Inflating the Risk? Contracting in the Face of Inflation

Inflation is an urgent issue on the minds of policymakers. Defense contractors are pressing the Department of Defense (DOD) to grant them economic relief while DOD is trying to control costs. The 1980s gives some insight into the situation the government faces and examining the use of certain contracting mechanisms can help to gauge the risks that defense contractors face.

Q1: When did DOD and contractors last face such an inflationary environment?

A1: Many active acquisition professionals, from contracting officers to vendors and analysts, have not faced an environment with notable inflation during their professional careers. As all sides update their business models and expectations, it is helpful to look back to the contracting approaches chosen the last time inflation was a significant factor.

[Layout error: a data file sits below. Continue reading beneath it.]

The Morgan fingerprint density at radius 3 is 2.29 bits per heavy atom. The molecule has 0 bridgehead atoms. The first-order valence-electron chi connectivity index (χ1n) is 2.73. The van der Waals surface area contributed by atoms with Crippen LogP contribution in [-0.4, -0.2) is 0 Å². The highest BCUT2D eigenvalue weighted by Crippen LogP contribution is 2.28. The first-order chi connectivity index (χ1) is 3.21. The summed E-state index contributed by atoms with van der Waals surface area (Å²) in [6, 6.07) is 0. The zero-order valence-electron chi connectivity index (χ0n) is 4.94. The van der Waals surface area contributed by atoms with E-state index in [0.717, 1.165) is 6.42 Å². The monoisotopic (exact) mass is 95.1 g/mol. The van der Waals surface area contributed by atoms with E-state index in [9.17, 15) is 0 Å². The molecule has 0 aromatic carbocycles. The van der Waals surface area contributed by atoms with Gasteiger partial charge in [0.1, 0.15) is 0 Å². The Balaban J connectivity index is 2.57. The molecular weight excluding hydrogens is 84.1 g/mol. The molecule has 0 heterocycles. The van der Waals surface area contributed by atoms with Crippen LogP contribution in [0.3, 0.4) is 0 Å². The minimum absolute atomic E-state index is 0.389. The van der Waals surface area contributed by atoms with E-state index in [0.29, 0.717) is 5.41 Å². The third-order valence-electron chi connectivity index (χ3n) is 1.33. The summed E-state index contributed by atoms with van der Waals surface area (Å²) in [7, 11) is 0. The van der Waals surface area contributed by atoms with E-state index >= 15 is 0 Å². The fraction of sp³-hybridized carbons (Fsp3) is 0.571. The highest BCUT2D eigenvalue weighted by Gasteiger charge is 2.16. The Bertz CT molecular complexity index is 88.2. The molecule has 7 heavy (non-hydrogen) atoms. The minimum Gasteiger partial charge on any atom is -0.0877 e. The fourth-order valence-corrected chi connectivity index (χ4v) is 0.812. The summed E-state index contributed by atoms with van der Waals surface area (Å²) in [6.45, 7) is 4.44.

The early 1980s saw inflation rates that surpassed the current rate of inflation, peaking at 13.6 percent during the summer of 1980. The “double dip” recession was driven in large part by the 1979 oil crisis and significant unemployment. It was not until the end of 1982 that the Federal Reserve was able to tame inflation to below 5 percent.

Defense outlays were growing in real terms during this period which started in FY 1979 and was accelerated by the Reagan build up. As a consequence (with the exception of FY 1983) in each year in the first half of the 1980s, contract spending was growing fast enough to keep pace with inflation. In such an environment, contracting officers can more easily adapt to rising expenses without having to sacrifice scope.

Q2: How have approaches to contracting change in a high inflationary environment?